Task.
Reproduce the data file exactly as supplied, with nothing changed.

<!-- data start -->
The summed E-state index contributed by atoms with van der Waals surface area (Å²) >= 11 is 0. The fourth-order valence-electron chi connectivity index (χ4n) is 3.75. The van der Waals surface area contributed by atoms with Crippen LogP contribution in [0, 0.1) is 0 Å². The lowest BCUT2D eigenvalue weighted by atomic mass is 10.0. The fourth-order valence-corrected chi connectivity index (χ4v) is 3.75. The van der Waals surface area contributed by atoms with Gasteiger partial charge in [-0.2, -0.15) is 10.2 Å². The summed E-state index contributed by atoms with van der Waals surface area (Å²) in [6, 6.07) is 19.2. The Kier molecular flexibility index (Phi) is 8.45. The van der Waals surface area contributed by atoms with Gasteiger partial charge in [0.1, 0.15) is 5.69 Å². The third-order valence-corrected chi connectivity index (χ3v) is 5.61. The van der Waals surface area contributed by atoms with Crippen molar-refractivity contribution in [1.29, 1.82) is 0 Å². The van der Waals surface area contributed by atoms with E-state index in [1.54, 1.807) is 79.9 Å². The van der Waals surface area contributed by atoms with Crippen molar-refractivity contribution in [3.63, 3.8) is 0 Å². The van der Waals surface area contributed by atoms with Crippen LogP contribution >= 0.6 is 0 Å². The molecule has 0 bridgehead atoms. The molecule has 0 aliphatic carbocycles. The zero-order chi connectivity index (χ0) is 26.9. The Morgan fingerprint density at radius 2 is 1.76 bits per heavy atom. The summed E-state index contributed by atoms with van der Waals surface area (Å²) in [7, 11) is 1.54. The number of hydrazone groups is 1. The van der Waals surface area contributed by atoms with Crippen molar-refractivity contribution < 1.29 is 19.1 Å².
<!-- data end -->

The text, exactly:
The summed E-state index contributed by atoms with van der Waals surface area (Å²) >= 11 is 0. The fourth-order valence-electron chi connectivity index (χ4n) is 3.75. The van der Waals surface area contributed by atoms with Crippen LogP contribution in [0, 0.1) is 0 Å². The lowest BCUT2D eigenvalue weighted by atomic mass is 10.0. The fourth-order valence-corrected chi connectivity index (χ4v) is 3.75. The van der Waals surface area contributed by atoms with Gasteiger partial charge in [-0.2, -0.15) is 10.2 Å². The summed E-state index contributed by atoms with van der Waals surface area (Å²) in [6, 6.07) is 19.2. The Kier molecular flexibility index (Phi) is 8.45. The van der Waals surface area contributed by atoms with Gasteiger partial charge in [0.1, 0.15) is 5.69 Å². The third-order valence-corrected chi connectivity index (χ3v) is 5.61. The van der Waals surface area contributed by atoms with Crippen molar-refractivity contribution in [1.29, 1.82) is 0 Å². The van der Waals surface area contributed by atoms with E-state index in [1.54, 1.807) is 79.9 Å². The van der Waals surface area contributed by atoms with Crippen molar-refractivity contribution in [3.63, 3.8) is 0 Å². The van der Waals surface area contributed by atoms with Crippen LogP contribution >= 0.6 is 0 Å². The molecule has 0 bridgehead atoms. The molecule has 0 aliphatic carbocycles. The zero-order chi connectivity index (χ0) is 26.9. The Morgan fingerprint density at radius 2 is 1.76 bits per heavy atom. The summed E-state index contributed by atoms with van der Waals surface area (Å²) in [7, 11) is 1.54. The number of hydrazone groups is 1. The van der Waals surface area contributed by atoms with Crippen molar-refractivity contribution < 1.29 is 19.1 Å².